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Home loan, personal loan EMIs To Go Up. Here’s how much more you’ll pay

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Mumbai: The Reserve Bank of India (RBI) on Friday raised the repo rate by 50 basis points to 5.4%, the third consecutive increase since May in a bid to calm stubbornly high inflation and defend the rupiah. Notably, the redemption rate was raised to bring the interest rate back to pre-pandemic levels.Also Read – ICICI Bank, PNB and Bank of Baroda raise interest rates on loans after RBI redemption rates hike. Here’s how much more you’ll pay

What is the RBI repo rate and why is it increased?

For the uninitiated, the repo rate means the rate at which commercial banks borrow money from the Reserve Bank of India. If RBI increases the repo rate, the cost of borrowing for retail and other loans by banks also increases. Subsequently, banks will pass on the higher costs to borrowers by raising interest rates on various loans. As a result, borrowers of various loans, including home loans and personal loans, will pay more in monthly equivalent payments (EMI). Also Read – RBI policy rate set to cross 6% this fiscal year, report says

EMI home loan: how much more will you pay?

After the current repo rate hike by the RBI, the total repo rate hike is now 1.4%. This increase will impact both new and existing borrowers. For borrowers who took out home loans before April 2022, the interest rate is expected to increase by around 8% from 6.5% to 7% after RBI’s August monetary policy. Also Read – RBI Raises Repo Rate by 50bps to 5.40%; Lend EMI to become more expensive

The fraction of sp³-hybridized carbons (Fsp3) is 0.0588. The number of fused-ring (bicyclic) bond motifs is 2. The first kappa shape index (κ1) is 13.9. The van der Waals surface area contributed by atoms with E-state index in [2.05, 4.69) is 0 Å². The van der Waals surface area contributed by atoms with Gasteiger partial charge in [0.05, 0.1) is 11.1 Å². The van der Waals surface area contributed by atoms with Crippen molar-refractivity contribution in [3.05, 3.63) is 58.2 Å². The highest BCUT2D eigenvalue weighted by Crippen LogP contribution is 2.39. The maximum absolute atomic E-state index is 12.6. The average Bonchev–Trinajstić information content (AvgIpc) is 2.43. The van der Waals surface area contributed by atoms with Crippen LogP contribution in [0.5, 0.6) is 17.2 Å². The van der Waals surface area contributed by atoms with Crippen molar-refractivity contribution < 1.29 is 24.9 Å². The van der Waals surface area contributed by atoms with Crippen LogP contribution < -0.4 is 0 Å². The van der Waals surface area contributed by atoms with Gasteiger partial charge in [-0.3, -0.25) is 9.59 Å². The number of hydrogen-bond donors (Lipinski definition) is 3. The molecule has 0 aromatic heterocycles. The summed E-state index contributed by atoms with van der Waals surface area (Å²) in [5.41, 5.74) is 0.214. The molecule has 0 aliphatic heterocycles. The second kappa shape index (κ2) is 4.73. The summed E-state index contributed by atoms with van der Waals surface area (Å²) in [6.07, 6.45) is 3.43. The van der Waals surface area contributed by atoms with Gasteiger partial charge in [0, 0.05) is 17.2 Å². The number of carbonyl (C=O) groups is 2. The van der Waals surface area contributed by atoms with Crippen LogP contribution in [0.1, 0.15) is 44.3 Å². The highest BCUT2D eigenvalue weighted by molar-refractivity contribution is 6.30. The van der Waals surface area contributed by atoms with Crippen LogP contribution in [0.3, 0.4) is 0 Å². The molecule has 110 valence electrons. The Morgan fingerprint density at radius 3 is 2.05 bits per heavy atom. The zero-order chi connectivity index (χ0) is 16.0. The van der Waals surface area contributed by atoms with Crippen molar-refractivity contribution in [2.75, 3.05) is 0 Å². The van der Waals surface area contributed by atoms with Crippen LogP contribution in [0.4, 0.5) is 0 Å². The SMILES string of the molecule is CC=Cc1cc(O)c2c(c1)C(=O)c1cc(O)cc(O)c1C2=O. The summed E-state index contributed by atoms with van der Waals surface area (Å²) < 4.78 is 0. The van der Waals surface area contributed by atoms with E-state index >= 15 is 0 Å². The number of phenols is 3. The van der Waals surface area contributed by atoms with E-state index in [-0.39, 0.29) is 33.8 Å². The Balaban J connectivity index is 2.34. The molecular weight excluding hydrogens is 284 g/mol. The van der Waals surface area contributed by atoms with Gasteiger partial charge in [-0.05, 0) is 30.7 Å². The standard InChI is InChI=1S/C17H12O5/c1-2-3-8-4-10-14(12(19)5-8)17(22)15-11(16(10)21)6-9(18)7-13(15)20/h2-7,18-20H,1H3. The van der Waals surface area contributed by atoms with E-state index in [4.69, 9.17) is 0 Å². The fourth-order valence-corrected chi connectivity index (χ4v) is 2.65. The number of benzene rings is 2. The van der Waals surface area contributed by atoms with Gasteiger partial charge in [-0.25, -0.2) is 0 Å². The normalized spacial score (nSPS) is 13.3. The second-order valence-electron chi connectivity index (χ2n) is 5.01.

If someone has already taken a home loan of Rs 30 lakh at 7% for a term of 20 years in April 2022, then the EMI will increase from Rs 25,845 to Rs 23,259. There will be a massive jump of Rs 2 586 in monthly IMEs.

While announcing the rate hike, RBI Governor Shaktikanta Das gave no indication of a change in stance or a possible pause in the next policy due in late September.

The central bank, however, kept the GDP growth projection at 7.2% for the current fiscal year ending March 31, 2023 and kept the inflation outlook for the year unchanged at 6.7%.

“Inflationary pressures are widespread and core inflation remains elevated. Inflation is expected to remain above the upper tolerance level of 6% in the first three quarters of 2022-23, bringing the risk of destabilizing inflation expectations and trigger second-round effects,” he said.

Stating that there has been some decline in global commodity prices, particularly industrial metal prices, and some softening in global food prices, the governor said domestic edible oil prices are expected to decline further. thanks to the improvement in supply from the main producers. countries.